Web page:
Microsoft's billion dollar bonfire

Microsoft executives told Goldberg during a recent visit to company headquarters that the company, carriers, and manufacturing partners, would spend “billions” of dollars in the first year on marketing and development of Windows Phone 7. Another source estimated a $1 billion price tag for the launch, with half of it going to marketing.

via AppleInsider | Microsoft to spend over $500m to catch up to iPhone, Android.

Note the scale of spending here.  The number quoted is twice Apple’s yearly ad budget, for all its products.

$500 million is roughly the equivalent of Apple’s entire advertising budget for its 2009 fiscal year. In its 2009 Form 10-K filing to the SEC, the Cupertino, Calif., company listed $501 million in advertising expenses. Microsoft’s fiscal 2009 advertising budget was $1.4 billion.

But beside the unrepentant destruction of Microsoft’s shareholder wealth, one other thing jumps out at me: why are the operators and vendors going along with this?

Fragmentation increases the cost of development, marketing, operations and hinders the creation of cohesive ecosystems.

Most companies are very aggressive in consolidating around internal platforms and standards. Supporting R&D teams and marketing teams around each platform is costly and dilutive to one’s brand.

With hundreds of Android devices and RIM and Apple increasing distribution, why would operators be willing to spend hundreds on a venture to promote a new platform? This decision is even more puzzling when realizing that the vendor of the new platform left nothing but business model carcasses behind the last time they got involved in the industry.

In addition the positioning of this product is suspiciously awkward. One could argue that as a vendor or operator, having an unaddressed or underserved market (say, business users) might mean this platform could expand the distribution of your product or service. But Windows Phone is being positioned as a consumer brand and that’s a crowded space where every other platform is also targeted. See the survey data below (unconfirmed source: US Army)

So again, why would operators and licensees spend hundreds of millions to introduce yet another platform in the market?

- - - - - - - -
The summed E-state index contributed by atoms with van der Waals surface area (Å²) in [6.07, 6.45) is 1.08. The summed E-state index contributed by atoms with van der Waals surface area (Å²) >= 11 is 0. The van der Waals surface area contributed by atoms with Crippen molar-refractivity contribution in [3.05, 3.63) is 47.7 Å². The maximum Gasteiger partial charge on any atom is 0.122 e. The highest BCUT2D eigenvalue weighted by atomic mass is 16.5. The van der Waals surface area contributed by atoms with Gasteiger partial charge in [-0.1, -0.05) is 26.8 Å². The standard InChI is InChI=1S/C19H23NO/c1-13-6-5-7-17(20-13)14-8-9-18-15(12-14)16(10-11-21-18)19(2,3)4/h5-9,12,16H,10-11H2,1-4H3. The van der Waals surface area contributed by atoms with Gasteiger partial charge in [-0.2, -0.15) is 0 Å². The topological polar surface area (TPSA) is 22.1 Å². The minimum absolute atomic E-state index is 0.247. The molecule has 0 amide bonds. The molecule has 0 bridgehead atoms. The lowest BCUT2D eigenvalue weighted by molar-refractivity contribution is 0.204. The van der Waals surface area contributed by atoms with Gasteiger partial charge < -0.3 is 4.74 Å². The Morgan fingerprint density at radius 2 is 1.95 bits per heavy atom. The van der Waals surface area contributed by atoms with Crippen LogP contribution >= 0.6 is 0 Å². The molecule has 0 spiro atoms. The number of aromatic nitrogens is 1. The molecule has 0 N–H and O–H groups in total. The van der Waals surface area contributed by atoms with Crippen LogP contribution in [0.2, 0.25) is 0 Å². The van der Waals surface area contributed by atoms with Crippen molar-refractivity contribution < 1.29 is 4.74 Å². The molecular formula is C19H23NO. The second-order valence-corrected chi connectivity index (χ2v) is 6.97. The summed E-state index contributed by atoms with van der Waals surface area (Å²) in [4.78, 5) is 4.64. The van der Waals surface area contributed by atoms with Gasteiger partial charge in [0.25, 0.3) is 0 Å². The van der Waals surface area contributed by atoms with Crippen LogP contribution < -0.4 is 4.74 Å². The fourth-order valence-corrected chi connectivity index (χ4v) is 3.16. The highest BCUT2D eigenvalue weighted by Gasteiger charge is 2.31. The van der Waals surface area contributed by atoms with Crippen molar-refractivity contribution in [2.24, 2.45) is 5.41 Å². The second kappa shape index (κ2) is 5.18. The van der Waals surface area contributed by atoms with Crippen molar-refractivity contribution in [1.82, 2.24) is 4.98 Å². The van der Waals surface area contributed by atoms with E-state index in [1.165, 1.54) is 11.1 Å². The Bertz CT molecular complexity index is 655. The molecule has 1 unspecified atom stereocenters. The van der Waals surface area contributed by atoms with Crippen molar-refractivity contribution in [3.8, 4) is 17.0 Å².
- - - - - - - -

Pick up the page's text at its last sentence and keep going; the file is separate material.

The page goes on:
Maybe they are just taking Microsoft for a ride.

  • Priit

    Hanset makers finance more than half of carriers ad budgets, so it is carriers primary interest to have many makers with deep pocekts to play against each others and extract best financing for the next campaign. So, carriers do not spend a dime to promote W7 and they do not spend much to promote Android either. Maybe Verizon spent something, but soon enough gamed HTC against Motorola and probably cut most of the ad budget with that move.

  • Because operators fear the idea that Google, Apple, or any other "upstart" tech company should have significant impact on their ability to control the mobile voice/data markets?

    They've seen how Apple was able to subvert their control over what software sits on the phone (which they all regard as a huge potential future revenue stream). They've managed to make Google step back into line after the Nexus One fiasco, but they're keen to ensure that no one vendor ends up with enough of a segment to effectively control the platform. So a big, strong competitor coming in and keeping Apple/Google/RIM in line is beneficial to them.

    To put it another way: They want to continue the idea that people buy "a Verizon phone" or an "AT&T phone", rather than "an Android phone" (or whatever).

    • I believe you’re right.

    • Priit

      Well, no. They don't fear handset makers, they just don't wont to advertise other brands, brands that their competitors sell too. Carriers business is to sell contracts and the best way to do that is to offer something (better) that the other carriers don't have. Nexus One fiasco comes from that fact, you have no interest whatsover to advertise phone your competitors also have.

      • ChuckO